We are examining reasons that 18th century historian Edward Gibbon gives for the impressive and somewhat surprising spread of the Christian faith through the Roman Empire in its first 3 centuries.
His first suggestion is quite simply the passion of the early generations of followers of Christ. They were zealous. They were unapologetically on a mission to bring the message of the forgiveness of sins and reconciliation to God through Jesus Christ to the ends of the earth.
A Secure Salvation
His second suggestion lies in the fact that these Christians believed that their salvation was absolutely secure. They did not fear that they would lose their forgiveness, or that they could somehow be ‘unsaved’ after coming to Christ. They were not striving to secure their salvation. Rather, they believed they were already eternally saved by the work that Jesus did for them on the cross. This belief in their security in Christ enabled them to persevere in the face of difficulties, displacement, hostility and numerous threats to their lives.
Their security in God made them courageous. Just as the persecution in connection with Stephen (Acts 7) had the opposite effect of silencing the church, so later persecutions caused the church to multiply and grow. This seemingly unshakable faith enabled them not only to endure but even to triumph in the face of severe persecution.
Historian A.M. Renwick writes:
‘The Christians refused to conform to many accepted customs. They would have nothing to do with idolatry, and condemned the public games where gladiators fought in mortal combat to make sport for the spectators…
They refused public office and certain public duties such as the burning of incense to the gods, or the pouring of libations…The result was that they were regarded as a morose and intolerable people. Matters came to a crisis when, in 64 A.D., the emperor Nero accused the Christians of setting fire to the city of Rome.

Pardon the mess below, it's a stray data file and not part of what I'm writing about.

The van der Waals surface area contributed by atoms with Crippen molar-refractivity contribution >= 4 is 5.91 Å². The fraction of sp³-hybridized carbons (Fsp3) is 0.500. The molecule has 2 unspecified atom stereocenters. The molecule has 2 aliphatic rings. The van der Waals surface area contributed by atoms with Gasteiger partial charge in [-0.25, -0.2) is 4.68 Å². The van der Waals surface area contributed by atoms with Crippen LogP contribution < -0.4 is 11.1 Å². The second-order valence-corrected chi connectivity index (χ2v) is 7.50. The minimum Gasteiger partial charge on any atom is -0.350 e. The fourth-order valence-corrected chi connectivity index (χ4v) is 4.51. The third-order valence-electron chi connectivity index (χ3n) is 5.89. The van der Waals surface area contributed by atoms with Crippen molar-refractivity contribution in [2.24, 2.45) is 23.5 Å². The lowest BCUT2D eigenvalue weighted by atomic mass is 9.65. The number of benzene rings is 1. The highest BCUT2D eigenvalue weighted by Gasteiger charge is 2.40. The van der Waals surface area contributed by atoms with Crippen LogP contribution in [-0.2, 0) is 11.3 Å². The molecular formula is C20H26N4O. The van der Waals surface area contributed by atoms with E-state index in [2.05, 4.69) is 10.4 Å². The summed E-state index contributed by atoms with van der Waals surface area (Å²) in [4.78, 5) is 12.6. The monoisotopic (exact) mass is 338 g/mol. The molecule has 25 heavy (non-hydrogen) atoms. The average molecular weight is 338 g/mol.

The public feeling against them was such that they were universally reviled. Even a writer of the eminence of Tacitus, who disliked Nero intensely, writes of Christianity as a ‘most mischievous superstition’. He accuses them of ‘abominations’, and declares that ‘they were put to death as enemies of mankind’.
The cruelties perpetrated at Rome in the Neronic persecution were unspeakable, and a vast number of Christians perished. Some were wrapped in the skins of wild beasts so that they would be more savagely attacked by dogs. Some were crucified; others were placed in barrels of pitch, or smeared with pitch and set on fire, and these living torches were used by Nero to illuminate his gardens as he drove about, enjoying the dreadful spectacle.’ (i)
Nevertheless the good news continued to spread. What was intended to silence the followers of Jesus, seemed to have the opposite effect, and multitudes were won by their gracious example, by the miracles that accompanied them and by the message itself.
Next time we’ll look at the example of the zeal and assurance one of the great Christian leaders of the 2nd century, Polycarp.
i Renwick, The Story of the Church (Leicester: IVP) p.17
© 2008 Lex Loizides